Savers have cashed in billions from their pensions since the freedoms, but new research suggests many risk tax penalties or low rates by keeping the money in bank accounts or Isas.
A study of 370 consumers who have accessed their pension since the pension freedoms started in 2015 shows that while nearly £3bn has been used to pay off debt, others have taken a less financially sensible route.
At least £4.5bn in pension savings is now either in low yielding current accounts, or has been invested in other products such as Isas.
AJ Bell senior analyst Tom Selby says: “This might not be a problem in the short-term – indeed it makes sense to have some ready-cash available in most cases – but it almost certainly isn’t an advisable long-term investment strategy, particularly with interest rates at record lows and inflation returning to the UK economy.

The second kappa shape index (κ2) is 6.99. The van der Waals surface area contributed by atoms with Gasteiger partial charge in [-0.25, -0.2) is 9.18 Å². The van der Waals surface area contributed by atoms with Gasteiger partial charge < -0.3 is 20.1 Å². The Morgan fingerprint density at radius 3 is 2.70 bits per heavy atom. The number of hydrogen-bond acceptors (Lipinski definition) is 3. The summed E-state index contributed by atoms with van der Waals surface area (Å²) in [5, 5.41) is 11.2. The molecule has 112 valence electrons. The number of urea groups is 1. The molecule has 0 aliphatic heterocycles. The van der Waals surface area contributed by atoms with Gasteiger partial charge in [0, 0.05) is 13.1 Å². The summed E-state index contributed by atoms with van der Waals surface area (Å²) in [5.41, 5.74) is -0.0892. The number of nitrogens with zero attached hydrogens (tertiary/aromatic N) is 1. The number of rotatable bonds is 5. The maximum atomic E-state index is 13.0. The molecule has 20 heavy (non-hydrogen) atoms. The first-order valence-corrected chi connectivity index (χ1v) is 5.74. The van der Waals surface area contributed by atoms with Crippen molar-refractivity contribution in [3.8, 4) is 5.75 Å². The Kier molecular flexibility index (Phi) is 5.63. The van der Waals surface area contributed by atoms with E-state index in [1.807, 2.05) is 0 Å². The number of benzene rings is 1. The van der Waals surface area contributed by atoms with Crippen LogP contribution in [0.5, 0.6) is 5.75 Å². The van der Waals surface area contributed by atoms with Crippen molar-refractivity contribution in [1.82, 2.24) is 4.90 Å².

“We also know that too few people regularly review their retirement income strategy – tackling this lack of engagement will be crucial in ensuring savers are equipped to make the most out of their retirement pots.”
Another £2.3bn has been used to fund luxuries like holidays, cars and home improvements, and only £60m of the total £17.5bn in withdrawals has been used to fund care.
The buy-to-let market and children from wealthier families have been the main beneficiaries of the freedoms withdrawals, with £1bn invested in buy-to-let property and £1.2bn used to help children.